Sprouting raw grains, seeds and legumes is considered one of the best ways to enhance the nutrients in the food that we eat. Sprouts are one of the most nutritious food. This is because, when food is sprouted, it improves its digestibility and nutritional qualities. All edible grains like wheat, barley, maize, wheat and rice, seeds like alfalfa, fenugreek, sesame, and legumes like mung, Bengal gram, peas and beans can be sprouted.
The grain is considered a sprouted grain, during the brief period in its cycle when it has started to sprout, but has not developed into a plant. The outer layer, which is called the bran, splits open and the beginning of a young shoot becomes visible. Some of the starchy portion of the grain gets digested by the shoot. By sprouting whole grains, we increase their vitamin, mineral and fibre content, lower their glycemic index and increase bioavailability, which is the ability of the body to make use of nutrients like calcium.
Benefits of eating sprouts daily
- Good for digestion. The enzymes present in the seeds help to facilitate the digestive process. The enzymes break down the food more effectively during digestion, which helps us absorb nutrients better.
- Aids weight loss. Sprouts are not only full of beneficial nutrients, but they also are low in calories, which is the reason a lot of weight watchers have them as a snack. The fibre present in the sprouted grains makes us feel full. Sprouted mung beans, and fenugreek seeds are good weight-loss options to include in your daily diet.
- Keeps heart healthy. Sprouts are a rich source of fiber and potassium, both of which are considered good for heart health. The fiber and Omega-3 fatty acids present in sprouts help to lower cholesterol levels. Hence sprouts may help to prevent heart related diseases.
- Proteins are easily digested.
- It increases the nutrients in the grain or pulse.
- The B vitamins increase by 5-10 times.
- Vitamin A and C increase quite substantially
- Helps build immunity. Sprouts help in boosting the immune system and cleanse the body. Toxins from the cells and lymphatic system are removed.
Raw nuts and seeds already have a lot of nutrients in them. Sprouting them multiplies their nutrition. Soaking the seeds and rinsing them helps to remove the enzyme inhibitors. The seed begins to germinate and the nutrients in the seeds start to break down into simpler components. Proteins break down into amino acids and amides. The complex starches break down into simpler sugars. Fats and oils are converted into more simple fatty acids by the action of the enzyme, Lipase.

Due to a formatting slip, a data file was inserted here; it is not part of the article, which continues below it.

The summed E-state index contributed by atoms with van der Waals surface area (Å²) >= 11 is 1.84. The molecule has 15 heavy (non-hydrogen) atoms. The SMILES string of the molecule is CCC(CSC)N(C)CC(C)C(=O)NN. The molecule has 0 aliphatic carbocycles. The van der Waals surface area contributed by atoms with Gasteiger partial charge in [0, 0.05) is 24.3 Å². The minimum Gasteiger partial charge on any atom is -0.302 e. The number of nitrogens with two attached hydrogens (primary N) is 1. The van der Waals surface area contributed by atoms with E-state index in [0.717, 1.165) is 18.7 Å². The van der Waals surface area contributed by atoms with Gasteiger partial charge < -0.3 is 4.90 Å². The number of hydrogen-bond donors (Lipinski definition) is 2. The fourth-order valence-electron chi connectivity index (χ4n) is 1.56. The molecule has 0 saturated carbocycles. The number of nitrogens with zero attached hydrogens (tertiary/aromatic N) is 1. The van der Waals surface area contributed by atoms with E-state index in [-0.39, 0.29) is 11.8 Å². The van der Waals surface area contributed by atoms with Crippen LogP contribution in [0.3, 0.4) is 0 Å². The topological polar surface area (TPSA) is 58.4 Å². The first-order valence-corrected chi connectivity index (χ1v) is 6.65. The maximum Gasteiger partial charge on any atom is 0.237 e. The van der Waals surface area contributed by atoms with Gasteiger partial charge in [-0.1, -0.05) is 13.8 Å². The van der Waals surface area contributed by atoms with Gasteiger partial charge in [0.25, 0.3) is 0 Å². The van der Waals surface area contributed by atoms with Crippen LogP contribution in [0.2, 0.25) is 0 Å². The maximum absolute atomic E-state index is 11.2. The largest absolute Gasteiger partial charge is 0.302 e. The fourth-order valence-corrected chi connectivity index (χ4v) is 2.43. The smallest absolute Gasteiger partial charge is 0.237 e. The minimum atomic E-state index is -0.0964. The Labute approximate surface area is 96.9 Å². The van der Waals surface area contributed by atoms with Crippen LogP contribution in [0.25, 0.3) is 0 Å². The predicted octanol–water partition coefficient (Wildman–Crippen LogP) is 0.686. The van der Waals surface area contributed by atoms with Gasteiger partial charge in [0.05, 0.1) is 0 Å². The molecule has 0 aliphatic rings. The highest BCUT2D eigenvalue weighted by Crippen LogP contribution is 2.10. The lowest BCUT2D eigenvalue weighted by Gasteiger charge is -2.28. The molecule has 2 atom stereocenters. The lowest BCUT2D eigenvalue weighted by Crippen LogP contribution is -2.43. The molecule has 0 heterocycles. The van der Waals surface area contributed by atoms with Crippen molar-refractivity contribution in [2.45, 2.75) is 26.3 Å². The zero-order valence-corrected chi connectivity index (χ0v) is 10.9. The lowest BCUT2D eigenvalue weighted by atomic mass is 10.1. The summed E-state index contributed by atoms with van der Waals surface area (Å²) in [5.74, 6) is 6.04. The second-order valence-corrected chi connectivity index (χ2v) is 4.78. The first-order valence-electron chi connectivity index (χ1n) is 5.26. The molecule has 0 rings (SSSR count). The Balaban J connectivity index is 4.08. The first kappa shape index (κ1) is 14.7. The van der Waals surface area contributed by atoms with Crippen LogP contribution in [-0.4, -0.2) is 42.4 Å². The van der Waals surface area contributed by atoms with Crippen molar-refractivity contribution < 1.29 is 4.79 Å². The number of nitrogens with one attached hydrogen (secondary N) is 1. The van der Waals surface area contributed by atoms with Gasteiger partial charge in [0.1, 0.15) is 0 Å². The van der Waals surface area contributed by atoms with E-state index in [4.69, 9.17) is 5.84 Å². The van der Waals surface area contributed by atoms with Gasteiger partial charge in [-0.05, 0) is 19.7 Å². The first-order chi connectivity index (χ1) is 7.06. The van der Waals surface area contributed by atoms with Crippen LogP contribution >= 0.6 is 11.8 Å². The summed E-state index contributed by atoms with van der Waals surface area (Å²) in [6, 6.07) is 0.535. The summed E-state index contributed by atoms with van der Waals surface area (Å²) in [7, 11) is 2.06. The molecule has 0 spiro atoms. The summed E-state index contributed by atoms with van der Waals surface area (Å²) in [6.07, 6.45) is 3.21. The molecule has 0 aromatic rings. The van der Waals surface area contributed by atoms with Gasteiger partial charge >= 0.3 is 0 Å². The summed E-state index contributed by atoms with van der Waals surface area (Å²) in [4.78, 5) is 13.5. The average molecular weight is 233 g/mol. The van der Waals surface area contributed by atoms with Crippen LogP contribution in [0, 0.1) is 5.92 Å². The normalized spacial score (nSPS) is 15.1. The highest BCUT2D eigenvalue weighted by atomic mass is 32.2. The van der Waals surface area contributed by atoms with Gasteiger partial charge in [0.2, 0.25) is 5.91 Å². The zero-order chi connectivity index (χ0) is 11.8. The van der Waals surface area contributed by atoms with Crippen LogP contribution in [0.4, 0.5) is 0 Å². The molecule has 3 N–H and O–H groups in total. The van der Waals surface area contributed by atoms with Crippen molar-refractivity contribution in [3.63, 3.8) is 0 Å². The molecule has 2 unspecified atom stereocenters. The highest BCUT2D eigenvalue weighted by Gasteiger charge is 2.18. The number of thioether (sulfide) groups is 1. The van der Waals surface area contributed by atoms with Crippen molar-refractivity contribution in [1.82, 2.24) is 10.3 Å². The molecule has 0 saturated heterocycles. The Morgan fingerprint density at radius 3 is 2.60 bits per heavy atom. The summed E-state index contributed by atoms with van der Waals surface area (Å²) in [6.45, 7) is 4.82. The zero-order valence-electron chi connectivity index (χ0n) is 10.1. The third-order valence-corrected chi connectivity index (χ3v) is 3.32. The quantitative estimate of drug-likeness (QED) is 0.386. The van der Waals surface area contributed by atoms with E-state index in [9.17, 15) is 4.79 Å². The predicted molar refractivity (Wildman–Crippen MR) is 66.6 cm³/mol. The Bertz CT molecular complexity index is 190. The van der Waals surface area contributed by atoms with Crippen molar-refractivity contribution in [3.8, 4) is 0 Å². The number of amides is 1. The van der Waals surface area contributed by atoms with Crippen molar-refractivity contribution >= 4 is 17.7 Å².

The vitamins, minerals, ascorbic acid and proteins increase substantially with corresponding decrease in calories and carbohydrates content. Due to this breaking down process, the food becomes easily digestible (often referred to as ‘pre-digested food’). This is because the food has already been acted upon by the enzymes.
Legumes like beans lose their gas producing quality. Oligosaccharides are considered responsible for gas formation. Oligosaccharides are large molecules which are not broken down or absorbed by the human body as other sugars are, as the human body does not produce the enzyme that breaks down oligosaccharides. When beans start sprouting, the oligosaccharides is reduced by 90 per cent. In the book ‘History of Soy Sprouts (100 CE To 2013): Extensively Annotated Bibliography’ … by William Shurtleff, there is a reference to soya beans where the ”concentration of oligosaccharides decreased with germination”. Thus sprouting is a simple way of removing most of the oligosaccharides, which cause flatulence or intestinal gas in humans from soya beans.
There are reports of many studies that have proven the phenomenal health benefits of sprouts. German researchers have found that the process of sprouting decreased gluten proteins and increased folates. Longer germination process led to a substantial increase of total dietary fibre, with soluble fibre increasing three times and insoluble fibre decreasing by half. Korean researchers fed hypertensive rats for five weeks with raw buckwheat extract and germinated buckwheat extract and compared the results. They found that the rats that were fed the germinated buckwheat had lower systolic blood pressure. In Japan, a few men and women with type-2 diabetes were randomly asked to eat either white rice or sprouted brown rice three times a day. They reported that “blood concentrations of fasting blood glucose, fructosamine, serum total cholesterol and triacylglycerol were favorably improved on the sprouted brown rice diet but not on the white rice diet”